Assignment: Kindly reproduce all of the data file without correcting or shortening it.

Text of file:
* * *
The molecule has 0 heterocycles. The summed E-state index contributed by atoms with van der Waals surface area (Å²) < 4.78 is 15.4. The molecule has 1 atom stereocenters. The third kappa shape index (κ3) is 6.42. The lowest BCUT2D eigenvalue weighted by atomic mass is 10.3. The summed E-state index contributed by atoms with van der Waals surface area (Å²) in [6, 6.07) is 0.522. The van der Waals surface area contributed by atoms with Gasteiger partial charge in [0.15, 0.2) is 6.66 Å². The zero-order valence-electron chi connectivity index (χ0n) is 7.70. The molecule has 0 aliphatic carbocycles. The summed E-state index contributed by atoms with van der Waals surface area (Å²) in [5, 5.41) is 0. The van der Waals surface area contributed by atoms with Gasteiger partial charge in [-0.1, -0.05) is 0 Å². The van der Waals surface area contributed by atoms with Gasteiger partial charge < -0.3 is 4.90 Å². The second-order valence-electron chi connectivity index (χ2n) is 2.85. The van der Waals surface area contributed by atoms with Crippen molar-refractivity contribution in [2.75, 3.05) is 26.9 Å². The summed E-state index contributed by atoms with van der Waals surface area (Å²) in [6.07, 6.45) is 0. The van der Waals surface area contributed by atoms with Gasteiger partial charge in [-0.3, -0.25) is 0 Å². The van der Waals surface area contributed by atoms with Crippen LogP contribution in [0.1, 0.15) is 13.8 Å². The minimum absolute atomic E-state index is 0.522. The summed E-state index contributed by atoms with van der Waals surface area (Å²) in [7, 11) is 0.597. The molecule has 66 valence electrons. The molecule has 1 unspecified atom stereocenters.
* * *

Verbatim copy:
The molecule has 0 heterocycles. The summed E-state index contributed by atoms with van der Waals surface area (Å²) < 4.78 is 15.4. The molecule has 1 atom stereocenters. The third kappa shape index (κ3) is 6.42. The lowest BCUT2D eigenvalue weighted by atomic mass is 10.3. The summed E-state index contributed by atoms with van der Waals surface area (Å²) in [6, 6.07) is 0.522. The van der Waals surface area contributed by atoms with Gasteiger partial charge in [0.15, 0.2) is 6.66 Å². The zero-order valence-electron chi connectivity index (χ0n) is 7.70. The molecule has 0 aliphatic carbocycles. The summed E-state index contributed by atoms with van der Waals surface area (Å²) in [5, 5.41) is 0. The van der Waals surface area contributed by atoms with Gasteiger partial charge in [-0.1, -0.05) is 0 Å². The van der Waals surface area contributed by atoms with Gasteiger partial charge < -0.3 is 4.90 Å². The second-order valence-electron chi connectivity index (χ2n) is 2.85. The van der Waals surface area contributed by atoms with Crippen molar-refractivity contribution in [2.75, 3.05) is 26.9 Å². The summed E-state index contributed by atoms with van der Waals surface area (Å²) in [6.07, 6.45) is 0. The van der Waals surface area contributed by atoms with Gasteiger partial charge in [-0.3, -0.25) is 0 Å². The van der Waals surface area contributed by atoms with Crippen LogP contribution in [0.1, 0.15) is 13.8 Å². The minimum absolute atomic E-state index is 0.522. The summed E-state index contributed by atoms with van der Waals surface area (Å²) in [7, 11) is 0.597. The molecule has 66 valence electrons. The molecule has 1 unspecified atom stereocenters.